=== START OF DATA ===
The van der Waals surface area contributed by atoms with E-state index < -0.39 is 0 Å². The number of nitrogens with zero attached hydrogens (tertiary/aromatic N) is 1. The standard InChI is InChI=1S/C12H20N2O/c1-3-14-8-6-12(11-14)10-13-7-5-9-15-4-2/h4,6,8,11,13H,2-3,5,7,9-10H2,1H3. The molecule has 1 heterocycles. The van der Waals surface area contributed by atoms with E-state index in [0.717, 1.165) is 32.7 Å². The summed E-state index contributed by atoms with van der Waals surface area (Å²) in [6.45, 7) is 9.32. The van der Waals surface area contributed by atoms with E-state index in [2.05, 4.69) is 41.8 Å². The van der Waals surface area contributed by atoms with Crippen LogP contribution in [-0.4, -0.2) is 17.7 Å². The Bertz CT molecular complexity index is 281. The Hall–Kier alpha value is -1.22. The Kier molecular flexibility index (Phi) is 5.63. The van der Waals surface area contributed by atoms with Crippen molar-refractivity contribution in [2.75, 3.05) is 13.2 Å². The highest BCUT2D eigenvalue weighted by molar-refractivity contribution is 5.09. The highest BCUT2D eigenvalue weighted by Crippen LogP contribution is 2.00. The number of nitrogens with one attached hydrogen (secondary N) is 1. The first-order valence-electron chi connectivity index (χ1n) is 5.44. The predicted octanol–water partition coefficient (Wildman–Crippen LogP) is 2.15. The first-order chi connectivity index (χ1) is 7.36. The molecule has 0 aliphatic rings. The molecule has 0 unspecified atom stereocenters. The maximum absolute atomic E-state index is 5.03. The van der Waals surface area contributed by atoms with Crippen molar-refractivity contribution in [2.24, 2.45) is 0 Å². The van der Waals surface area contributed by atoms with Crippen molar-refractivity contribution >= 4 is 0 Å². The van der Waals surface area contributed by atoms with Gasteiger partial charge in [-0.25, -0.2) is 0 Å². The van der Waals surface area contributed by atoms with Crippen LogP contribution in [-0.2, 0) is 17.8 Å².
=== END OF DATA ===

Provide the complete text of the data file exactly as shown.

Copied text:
The van der Waals surface area contributed by atoms with E-state index < -0.39 is 0 Å². The number of nitrogens with zero attached hydrogens (tertiary/aromatic N) is 1. The standard InChI is InChI=1S/C12H20N2O/c1-3-14-8-6-12(11-14)10-13-7-5-9-15-4-2/h4,6,8,11,13H,2-3,5,7,9-10H2,1H3. The molecule has 1 heterocycles. The van der Waals surface area contributed by atoms with E-state index in [0.717, 1.165) is 32.7 Å². The summed E-state index contributed by atoms with van der Waals surface area (Å²) in [6.45, 7) is 9.32. The van der Waals surface area contributed by atoms with E-state index in [2.05, 4.69) is 41.8 Å². The van der Waals surface area contributed by atoms with Crippen LogP contribution in [-0.4, -0.2) is 17.7 Å². The Bertz CT molecular complexity index is 281. The Hall–Kier alpha value is -1.22. The Kier molecular flexibility index (Phi) is 5.63. The van der Waals surface area contributed by atoms with Crippen molar-refractivity contribution in [2.75, 3.05) is 13.2 Å². The highest BCUT2D eigenvalue weighted by molar-refractivity contribution is 5.09. The highest BCUT2D eigenvalue weighted by Crippen LogP contribution is 2.00. The number of nitrogens with one attached hydrogen (secondary N) is 1. The first-order valence-electron chi connectivity index (χ1n) is 5.44. The predicted octanol–water partition coefficient (Wildman–Crippen LogP) is 2.15. The first-order chi connectivity index (χ1) is 7.36. The molecule has 0 aliphatic rings. The molecule has 0 unspecified atom stereocenters. The maximum absolute atomic E-state index is 5.03. The van der Waals surface area contributed by atoms with Crippen molar-refractivity contribution in [2.24, 2.45) is 0 Å². The van der Waals surface area contributed by atoms with Crippen molar-refractivity contribution >= 4 is 0 Å². The van der Waals surface area contributed by atoms with Gasteiger partial charge in [-0.25, -0.2) is 0 Å². The van der Waals surface area contributed by atoms with Crippen LogP contribution in [-0.2, 0) is 17.8 Å².